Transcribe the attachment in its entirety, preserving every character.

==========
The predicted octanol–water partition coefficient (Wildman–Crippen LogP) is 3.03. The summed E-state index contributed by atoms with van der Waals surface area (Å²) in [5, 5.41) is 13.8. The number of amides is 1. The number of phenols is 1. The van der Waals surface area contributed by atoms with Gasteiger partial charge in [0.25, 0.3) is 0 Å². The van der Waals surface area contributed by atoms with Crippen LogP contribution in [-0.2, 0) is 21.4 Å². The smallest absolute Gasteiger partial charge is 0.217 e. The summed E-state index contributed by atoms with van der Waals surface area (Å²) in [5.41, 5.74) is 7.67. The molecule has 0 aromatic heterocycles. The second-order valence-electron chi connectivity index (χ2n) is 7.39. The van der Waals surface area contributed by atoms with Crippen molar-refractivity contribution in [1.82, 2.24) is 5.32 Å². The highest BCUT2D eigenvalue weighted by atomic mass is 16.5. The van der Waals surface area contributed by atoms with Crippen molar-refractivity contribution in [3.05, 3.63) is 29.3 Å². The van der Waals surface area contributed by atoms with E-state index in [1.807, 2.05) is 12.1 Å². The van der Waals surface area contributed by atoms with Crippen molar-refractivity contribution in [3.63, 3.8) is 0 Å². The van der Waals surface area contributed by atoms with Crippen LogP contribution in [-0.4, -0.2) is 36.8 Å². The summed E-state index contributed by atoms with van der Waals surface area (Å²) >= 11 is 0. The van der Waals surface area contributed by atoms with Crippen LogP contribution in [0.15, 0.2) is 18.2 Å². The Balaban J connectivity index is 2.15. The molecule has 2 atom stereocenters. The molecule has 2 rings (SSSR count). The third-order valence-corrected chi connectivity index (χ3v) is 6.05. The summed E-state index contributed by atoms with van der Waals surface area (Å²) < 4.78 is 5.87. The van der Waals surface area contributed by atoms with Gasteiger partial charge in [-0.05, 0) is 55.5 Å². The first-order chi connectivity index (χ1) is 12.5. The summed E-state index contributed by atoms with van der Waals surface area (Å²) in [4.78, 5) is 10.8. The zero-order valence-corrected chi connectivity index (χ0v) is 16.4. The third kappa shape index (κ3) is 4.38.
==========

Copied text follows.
The predicted octanol–water partition coefficient (Wildman–Crippen LogP) is 3.03. The summed E-state index contributed by atoms with van der Waals surface area (Å²) in [5, 5.41) is 13.8. The number of amides is 1. The number of phenols is 1. The van der Waals surface area contributed by atoms with Gasteiger partial charge in [0.25, 0.3) is 0 Å². The van der Waals surface area contributed by atoms with Crippen LogP contribution in [-0.2, 0) is 21.4 Å². The smallest absolute Gasteiger partial charge is 0.217 e. The summed E-state index contributed by atoms with van der Waals surface area (Å²) in [5.41, 5.74) is 7.67. The molecule has 0 aromatic heterocycles. The second-order valence-electron chi connectivity index (χ2n) is 7.39. The van der Waals surface area contributed by atoms with Crippen molar-refractivity contribution in [1.82, 2.24) is 5.32 Å². The highest BCUT2D eigenvalue weighted by atomic mass is 16.5. The van der Waals surface area contributed by atoms with Crippen molar-refractivity contribution in [3.05, 3.63) is 29.3 Å². The van der Waals surface area contributed by atoms with E-state index in [1.807, 2.05) is 12.1 Å². The van der Waals surface area contributed by atoms with Crippen molar-refractivity contribution in [3.63, 3.8) is 0 Å². The van der Waals surface area contributed by atoms with Crippen LogP contribution in [-0.4, -0.2) is 36.8 Å². The summed E-state index contributed by atoms with van der Waals surface area (Å²) >= 11 is 0. The van der Waals surface area contributed by atoms with Crippen LogP contribution in [0.15, 0.2) is 18.2 Å². The Balaban J connectivity index is 2.15. The molecule has 2 atom stereocenters. The molecule has 2 rings (SSSR count). The third-order valence-corrected chi connectivity index (χ3v) is 6.05. The summed E-state index contributed by atoms with van der Waals surface area (Å²) < 4.78 is 5.87. The van der Waals surface area contributed by atoms with Gasteiger partial charge in [-0.05, 0) is 55.5 Å². The first-order chi connectivity index (χ1) is 12.5. The summed E-state index contributed by atoms with van der Waals surface area (Å²) in [4.78, 5) is 10.8. The zero-order valence-corrected chi connectivity index (χ0v) is 16.4. The third kappa shape index (κ3) is 4.38.